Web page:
Mayor Bloomberg launched 311 Online, a one-stop, searchable web portal on NYC.gov for thousands of New York City services. Through the site, New Yorkers can obtain information, report problems, lodge complaints, check the status of previously-filed complaints and request City services – just as they can by calling 311. Users can browse through a directory of City services, search for available services by specific demographic or service type, and access quick links to featured services and top services. Keyword searches and advanced search options allow customers to navigate directly to the information. Users will be able to attach pictures, videos and audio files to their complaints and service requests.
311 Skype and Twitter Accounts
The Mayor announced 311 Skype and Twitter accounts. Through Skype – a software application that enables calls to be made over the Internet – people from around the world will be able to call 311 for free. The City will use Twitter – the free, social messaging service – to ‘tweet’ information regularly about such things as alternate side of the street parking status, schools closures and information about citywide events. 311NYC tweets will be 140 or fewer characters in length and can be sent to any mobile device via texting, instant messaging or the web. Information about emergency events and services will continue to be accessible via Notify NYC.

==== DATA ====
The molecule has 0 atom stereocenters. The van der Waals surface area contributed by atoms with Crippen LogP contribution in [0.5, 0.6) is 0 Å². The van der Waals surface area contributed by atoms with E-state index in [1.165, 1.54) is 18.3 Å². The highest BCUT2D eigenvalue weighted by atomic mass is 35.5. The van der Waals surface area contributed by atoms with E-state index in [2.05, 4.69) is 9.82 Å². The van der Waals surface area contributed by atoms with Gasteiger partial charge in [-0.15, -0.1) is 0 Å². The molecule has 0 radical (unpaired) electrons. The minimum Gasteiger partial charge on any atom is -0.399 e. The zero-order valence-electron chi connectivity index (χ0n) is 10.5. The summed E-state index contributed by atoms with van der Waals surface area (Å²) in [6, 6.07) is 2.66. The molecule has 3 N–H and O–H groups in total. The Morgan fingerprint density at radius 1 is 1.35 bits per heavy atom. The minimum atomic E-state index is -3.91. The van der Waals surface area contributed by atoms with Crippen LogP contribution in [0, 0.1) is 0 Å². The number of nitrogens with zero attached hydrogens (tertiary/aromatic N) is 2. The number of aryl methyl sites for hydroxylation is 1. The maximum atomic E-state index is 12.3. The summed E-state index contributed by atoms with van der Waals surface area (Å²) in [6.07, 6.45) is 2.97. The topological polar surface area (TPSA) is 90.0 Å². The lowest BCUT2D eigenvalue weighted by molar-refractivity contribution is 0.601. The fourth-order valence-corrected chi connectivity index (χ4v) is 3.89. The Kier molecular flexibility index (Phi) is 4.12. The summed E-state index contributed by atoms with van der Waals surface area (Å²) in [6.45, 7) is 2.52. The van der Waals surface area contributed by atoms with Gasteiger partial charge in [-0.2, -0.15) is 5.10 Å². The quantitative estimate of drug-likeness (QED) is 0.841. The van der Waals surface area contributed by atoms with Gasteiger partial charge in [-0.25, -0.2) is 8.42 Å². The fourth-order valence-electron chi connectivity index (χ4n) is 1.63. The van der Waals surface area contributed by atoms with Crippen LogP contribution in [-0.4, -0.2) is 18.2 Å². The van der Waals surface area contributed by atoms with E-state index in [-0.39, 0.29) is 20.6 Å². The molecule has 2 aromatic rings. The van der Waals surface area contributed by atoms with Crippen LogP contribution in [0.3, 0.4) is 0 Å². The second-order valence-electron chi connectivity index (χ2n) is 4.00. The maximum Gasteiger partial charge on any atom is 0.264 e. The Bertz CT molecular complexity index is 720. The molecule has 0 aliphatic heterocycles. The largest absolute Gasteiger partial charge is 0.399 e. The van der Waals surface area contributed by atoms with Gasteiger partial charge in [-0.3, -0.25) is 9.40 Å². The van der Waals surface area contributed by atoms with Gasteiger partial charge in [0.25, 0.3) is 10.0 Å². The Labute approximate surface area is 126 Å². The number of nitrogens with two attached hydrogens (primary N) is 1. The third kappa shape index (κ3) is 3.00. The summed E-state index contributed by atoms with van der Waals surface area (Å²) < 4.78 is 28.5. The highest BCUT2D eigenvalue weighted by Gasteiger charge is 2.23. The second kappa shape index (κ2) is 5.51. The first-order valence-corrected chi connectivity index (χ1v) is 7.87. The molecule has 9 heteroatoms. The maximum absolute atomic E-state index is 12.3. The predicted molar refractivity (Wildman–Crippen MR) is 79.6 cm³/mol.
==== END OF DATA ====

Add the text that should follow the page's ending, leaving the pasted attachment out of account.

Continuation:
Google Collaboration to Improve Site Content on NYC.gov
The Mayor also announced that the City is working with Google to use Google search patterns to better understand the usage of NYC.gov and ultimately improve site content. By analyzing trends for New York City-related searches made by Google users, the City will tailor content to user preferences and improve costumer service.
—END PRESS RELEASE—
The competition will make about 80 data sets from 32 city agencies and commissions available to developers to create “applications to help Internet users navigate vast stores of data in areas like citywide events, property sales, recreational facilities and restaurant inspections.”
It will be run by the NYC Economic Development Corporation and the winner will get a cash prize, a dinner with Mayor Bloomberg, and marketing opportunities.
At the same time, unrelated to PDF09, a meeting on Open Data Standards in NYC was held by the New York City Council Committee on Technology in Government.
Looks like data is definitely getting some love (or at the very least, lip service) in New York. I wasn’t able to make either event, so if you did, let me know how it went in the comments!
On top of the Empire State Building, Manhattan, New York City, by meironke.